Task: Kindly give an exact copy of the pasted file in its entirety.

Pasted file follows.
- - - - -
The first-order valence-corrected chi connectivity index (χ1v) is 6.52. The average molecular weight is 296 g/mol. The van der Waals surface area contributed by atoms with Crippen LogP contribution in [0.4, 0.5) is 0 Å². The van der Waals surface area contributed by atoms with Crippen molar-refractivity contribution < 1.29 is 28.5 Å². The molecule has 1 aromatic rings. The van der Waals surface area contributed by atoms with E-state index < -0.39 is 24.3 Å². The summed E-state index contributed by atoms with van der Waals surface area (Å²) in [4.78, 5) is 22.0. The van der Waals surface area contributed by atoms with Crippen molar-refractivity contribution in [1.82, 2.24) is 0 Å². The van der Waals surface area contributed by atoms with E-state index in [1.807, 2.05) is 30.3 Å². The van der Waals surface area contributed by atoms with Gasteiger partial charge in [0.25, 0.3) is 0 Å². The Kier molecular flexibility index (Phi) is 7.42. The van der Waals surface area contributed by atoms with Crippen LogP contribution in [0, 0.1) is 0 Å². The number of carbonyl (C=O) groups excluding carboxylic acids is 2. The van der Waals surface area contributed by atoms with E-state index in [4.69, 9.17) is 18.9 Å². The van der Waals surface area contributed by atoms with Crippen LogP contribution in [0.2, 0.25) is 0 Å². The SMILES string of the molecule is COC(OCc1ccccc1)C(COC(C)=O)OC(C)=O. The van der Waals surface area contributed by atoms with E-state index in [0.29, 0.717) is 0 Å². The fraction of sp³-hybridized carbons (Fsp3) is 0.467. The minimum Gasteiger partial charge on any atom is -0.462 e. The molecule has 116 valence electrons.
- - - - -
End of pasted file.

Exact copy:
The first-order valence-corrected chi connectivity index (χ1v) is 6.52. The average molecular weight is 296 g/mol. The van der Waals surface area contributed by atoms with Crippen LogP contribution in [0.4, 0.5) is 0 Å². The van der Waals surface area contributed by atoms with Crippen molar-refractivity contribution < 1.29 is 28.5 Å². The molecule has 1 aromatic rings. The van der Waals surface area contributed by atoms with E-state index < -0.39 is 24.3 Å². The summed E-state index contributed by atoms with van der Waals surface area (Å²) in [4.78, 5) is 22.0. The van der Waals surface area contributed by atoms with Crippen molar-refractivity contribution in [1.82, 2.24) is 0 Å². The van der Waals surface area contributed by atoms with E-state index in [1.807, 2.05) is 30.3 Å². The van der Waals surface area contributed by atoms with Gasteiger partial charge in [0.25, 0.3) is 0 Å². The Kier molecular flexibility index (Phi) is 7.42. The van der Waals surface area contributed by atoms with Crippen LogP contribution in [0, 0.1) is 0 Å². The number of carbonyl (C=O) groups excluding carboxylic acids is 2. The van der Waals surface area contributed by atoms with E-state index in [4.69, 9.17) is 18.9 Å². The van der Waals surface area contributed by atoms with Crippen LogP contribution in [0.2, 0.25) is 0 Å². The SMILES string of the molecule is COC(OCc1ccccc1)C(COC(C)=O)OC(C)=O. The van der Waals surface area contributed by atoms with E-state index in [0.29, 0.717) is 0 Å². The fraction of sp³-hybridized carbons (Fsp3) is 0.467. The minimum Gasteiger partial charge on any atom is -0.462 e. The molecule has 116 valence electrons.